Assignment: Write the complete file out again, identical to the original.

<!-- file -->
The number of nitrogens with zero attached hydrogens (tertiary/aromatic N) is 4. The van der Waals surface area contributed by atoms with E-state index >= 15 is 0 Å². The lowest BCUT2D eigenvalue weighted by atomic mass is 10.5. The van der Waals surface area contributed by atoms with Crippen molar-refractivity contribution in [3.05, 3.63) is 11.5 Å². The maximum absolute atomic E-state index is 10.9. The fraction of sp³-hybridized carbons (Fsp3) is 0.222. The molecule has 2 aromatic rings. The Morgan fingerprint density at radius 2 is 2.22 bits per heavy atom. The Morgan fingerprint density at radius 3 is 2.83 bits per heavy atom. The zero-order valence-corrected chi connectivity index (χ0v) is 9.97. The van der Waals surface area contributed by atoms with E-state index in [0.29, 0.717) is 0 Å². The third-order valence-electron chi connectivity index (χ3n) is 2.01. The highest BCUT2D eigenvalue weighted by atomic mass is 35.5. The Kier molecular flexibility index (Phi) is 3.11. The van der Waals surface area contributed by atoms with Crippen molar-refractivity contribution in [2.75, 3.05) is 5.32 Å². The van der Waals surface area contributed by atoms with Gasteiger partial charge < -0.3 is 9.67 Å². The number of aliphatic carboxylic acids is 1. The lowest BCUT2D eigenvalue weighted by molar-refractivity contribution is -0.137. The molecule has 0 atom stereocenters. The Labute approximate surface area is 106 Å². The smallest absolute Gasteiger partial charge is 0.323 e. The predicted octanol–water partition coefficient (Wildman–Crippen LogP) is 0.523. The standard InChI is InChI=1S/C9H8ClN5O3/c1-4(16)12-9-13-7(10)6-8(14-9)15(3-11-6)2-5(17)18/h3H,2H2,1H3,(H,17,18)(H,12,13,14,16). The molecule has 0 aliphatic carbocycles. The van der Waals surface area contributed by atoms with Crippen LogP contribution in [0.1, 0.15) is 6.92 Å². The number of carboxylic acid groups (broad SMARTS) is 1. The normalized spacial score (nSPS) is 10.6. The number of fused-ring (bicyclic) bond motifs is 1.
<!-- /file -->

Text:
The number of nitrogens with zero attached hydrogens (tertiary/aromatic N) is 4. The van der Waals surface area contributed by atoms with E-state index >= 15 is 0 Å². The lowest BCUT2D eigenvalue weighted by atomic mass is 10.5. The van der Waals surface area contributed by atoms with Crippen molar-refractivity contribution in [3.05, 3.63) is 11.5 Å². The maximum absolute atomic E-state index is 10.9. The fraction of sp³-hybridized carbons (Fsp3) is 0.222. The molecule has 2 aromatic rings. The Morgan fingerprint density at radius 2 is 2.22 bits per heavy atom. The Morgan fingerprint density at radius 3 is 2.83 bits per heavy atom. The zero-order valence-corrected chi connectivity index (χ0v) is 9.97. The van der Waals surface area contributed by atoms with E-state index in [0.29, 0.717) is 0 Å². The third-order valence-electron chi connectivity index (χ3n) is 2.01. The highest BCUT2D eigenvalue weighted by atomic mass is 35.5. The Kier molecular flexibility index (Phi) is 3.11. The van der Waals surface area contributed by atoms with Crippen molar-refractivity contribution in [2.75, 3.05) is 5.32 Å². The van der Waals surface area contributed by atoms with Gasteiger partial charge < -0.3 is 9.67 Å². The number of aliphatic carboxylic acids is 1. The lowest BCUT2D eigenvalue weighted by molar-refractivity contribution is -0.137. The molecule has 0 atom stereocenters. The Labute approximate surface area is 106 Å². The smallest absolute Gasteiger partial charge is 0.323 e. The predicted octanol–water partition coefficient (Wildman–Crippen LogP) is 0.523. The standard InChI is InChI=1S/C9H8ClN5O3/c1-4(16)12-9-13-7(10)6-8(14-9)15(3-11-6)2-5(17)18/h3H,2H2,1H3,(H,17,18)(H,12,13,14,16). The molecule has 0 aliphatic carbocycles. The van der Waals surface area contributed by atoms with Crippen LogP contribution in [0.1, 0.15) is 6.92 Å². The number of carboxylic acid groups (broad SMARTS) is 1. The normalized spacial score (nSPS) is 10.6. The number of fused-ring (bicyclic) bond motifs is 1.